BOSTON – Charlie Coyle wasn’t about to make a big production out of it, but the Boston Bruins forward finally snapped out of the longest offensive drought of his career.
The big-bodied center struck for the game-winning goal in the third period of Boston’s 5-2 win over the Buffalo Sabres at TD Garden on Thursday night, and in doing so scored a goal for the first time in 28 games dating back to February. The goal was all Coyle, too, as he tore a puck away from Sam Reinhart along the sideboards in the neutral zone, carried Reinhart on his way to the net and then finished with a nasty offering under the crossbar.
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It was exactly the kind of goal that shows off all of Coyle’s skills in a 6-foot-2, 210-pound body and makes everybody wonder how that guy could possibly go two months without scoring a goal for the Boston Bruins. Just don’t ask Coyle if scoring lifted a weight off his shoulders because it doesn’t seem like that was the case for the 29-year-old forward with team goals on his mind.
“It’s not about me scoring goals, it’s about the team winning. Did I realize it had been a while since I scored? Yeah, but you just need to make sure you play your game. I don’t go into every game thinking I’ve got to score…I’ve got to score,” said Coyle. “It’s just about me bringing what I’m capable of bringing for the team to play well. We need a lot more than just me scoring goals. It was not weighing on me because it’s not about me, it’s about the team.
“You always want to contribute every game, but it’s a team game. Happy to see it go in, help my team win and I just need to keep doing what I set out to do. That stuff will happen. Sometimes you’re not scoring, and you need to bulldoze your way to the net. That was kind of my mindset on that goal.”
Certainly, Coyle was never going to be in the same spot as the struggling Jake DeBrusk, who has been relegated to healthy scratch status for the last couple of games. The next time DeBrusk bulldozes his way to the net will be the first he does it, and that’s part of the issue with the former first round pick.
Coyle still plays good, solid defense and lends his big frame to screening the goaltender in front of the net, and there are meaningful contributions to special teams that would be missed were they not in the B’s lineup.
Coyle finally lighting the lamp was certainly about him making a play to help win the game on Thursday but chalk up a deserving assist to B’s head coach Bruce Cassidy moving him to the wing during his recent struggles. Sean Kuraly was bumped up to third line center allowing Coyle a little more freedom to roam, and less responsibility, that cleared the way to look for more offense.
“It was obviously the difference in the game,” said Boston Bruins head coach Bruce Cassidy. “It was [Coyle’s] type of goal where he took it to the net, something we’ve been encouraging him to do a lot more as of late. Hopefully he builds off that. He’s a big man and I think you’ll see a lot more goals if he’s willing to do that. Maybe this will give him some confidence and he can get going from there.”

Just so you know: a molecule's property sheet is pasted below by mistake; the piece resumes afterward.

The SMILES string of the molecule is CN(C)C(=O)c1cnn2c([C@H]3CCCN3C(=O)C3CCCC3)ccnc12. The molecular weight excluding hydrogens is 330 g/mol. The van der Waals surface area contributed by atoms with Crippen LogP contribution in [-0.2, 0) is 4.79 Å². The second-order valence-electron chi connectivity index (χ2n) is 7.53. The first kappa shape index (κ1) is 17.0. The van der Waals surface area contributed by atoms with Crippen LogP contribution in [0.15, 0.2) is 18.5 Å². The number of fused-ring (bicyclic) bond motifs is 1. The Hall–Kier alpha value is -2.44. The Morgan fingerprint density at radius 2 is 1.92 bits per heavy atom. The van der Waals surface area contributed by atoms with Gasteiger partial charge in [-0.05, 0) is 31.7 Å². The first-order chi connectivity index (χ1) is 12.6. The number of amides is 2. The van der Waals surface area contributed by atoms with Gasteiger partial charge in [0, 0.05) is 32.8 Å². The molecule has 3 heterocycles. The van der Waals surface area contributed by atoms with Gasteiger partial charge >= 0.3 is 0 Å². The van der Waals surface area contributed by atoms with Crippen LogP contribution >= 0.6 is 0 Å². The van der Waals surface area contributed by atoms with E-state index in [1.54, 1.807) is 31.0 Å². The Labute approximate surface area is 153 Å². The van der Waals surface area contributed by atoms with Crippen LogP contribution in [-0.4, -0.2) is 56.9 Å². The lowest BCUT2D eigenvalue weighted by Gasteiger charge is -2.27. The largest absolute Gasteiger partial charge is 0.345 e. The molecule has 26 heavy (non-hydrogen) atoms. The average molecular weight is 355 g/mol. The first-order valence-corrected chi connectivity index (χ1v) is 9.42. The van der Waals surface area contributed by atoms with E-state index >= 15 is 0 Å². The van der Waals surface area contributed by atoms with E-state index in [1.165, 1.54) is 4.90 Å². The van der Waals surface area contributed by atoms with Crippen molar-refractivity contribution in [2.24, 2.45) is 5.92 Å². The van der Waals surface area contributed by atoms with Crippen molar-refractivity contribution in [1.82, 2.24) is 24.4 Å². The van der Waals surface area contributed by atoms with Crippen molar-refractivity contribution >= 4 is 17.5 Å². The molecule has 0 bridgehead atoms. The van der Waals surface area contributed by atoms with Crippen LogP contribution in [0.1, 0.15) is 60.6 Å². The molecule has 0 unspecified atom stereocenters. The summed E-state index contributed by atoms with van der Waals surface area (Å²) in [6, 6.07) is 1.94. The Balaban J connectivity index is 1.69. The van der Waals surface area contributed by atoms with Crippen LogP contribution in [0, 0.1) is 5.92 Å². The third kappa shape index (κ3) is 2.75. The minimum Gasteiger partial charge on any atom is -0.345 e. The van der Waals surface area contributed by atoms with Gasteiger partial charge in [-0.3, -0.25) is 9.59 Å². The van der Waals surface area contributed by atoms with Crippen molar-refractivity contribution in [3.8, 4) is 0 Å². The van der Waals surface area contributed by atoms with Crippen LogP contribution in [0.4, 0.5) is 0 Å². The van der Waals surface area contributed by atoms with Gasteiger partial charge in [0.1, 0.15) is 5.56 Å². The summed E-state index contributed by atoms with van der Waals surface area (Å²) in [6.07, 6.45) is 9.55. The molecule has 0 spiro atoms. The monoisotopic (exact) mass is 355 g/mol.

Coyle also gave Kuraly an assist as a linemate that perhaps allows to pursue offense a little bit more than he’d been doing in the recent past with younger, less well-rounded linemates.
“Sometimes when you play wing you just play in more of a straight line. I’m playing with a guy in Sean Kuraly that’s really responsible defensively. I can trust him and really get in on the forecheck,” said Coyle. “That’s the beauty of playing with another guy that’s got a bit more of that defensive mentality.”
Regardless of what’s happened with Coyle in February and March, it’s pivotal that his third line gets things together in time for the Stanley Cup playoffs. With the top two lines firing on all cylinders for the Black and Gold, a spate of effective two-way play with occasional offense from the third line could be the key to a deep postseason run from the Bruins.
After a dry spell in the middle of the season, Coyle is exhibiting signs he’s ready to carry the third line and turn into that big, strong forward that was almost unstoppable during the B’s playoff run to the Stanley Cup Final in 2019.
“I think how Charlie was holding on to the puck and just dominating the game in those playoffs,” said Kuraly, when asked what made Coyle such a difference-maker as he posted nine goals and 16 points along with a plus-8 in 24 playoff games. “He’s just such a powerful skater, a big guy. He holds onto the puck really well and he’s got some really high-end skill and can finish. He’s got some good touch and a great shot. When he’s doing all those things, he’s really the total package in terms of skill set. So, I think he was really doing a little bit of everything which is why he was playing so well and why he’s such a good player.”
If the Weymouth native can turn into that “dominating” guy again during this upcoming postseason then the sky truly is the limit for the Boston Bruins as the conversation turns to realistic Stanley Cup prospects.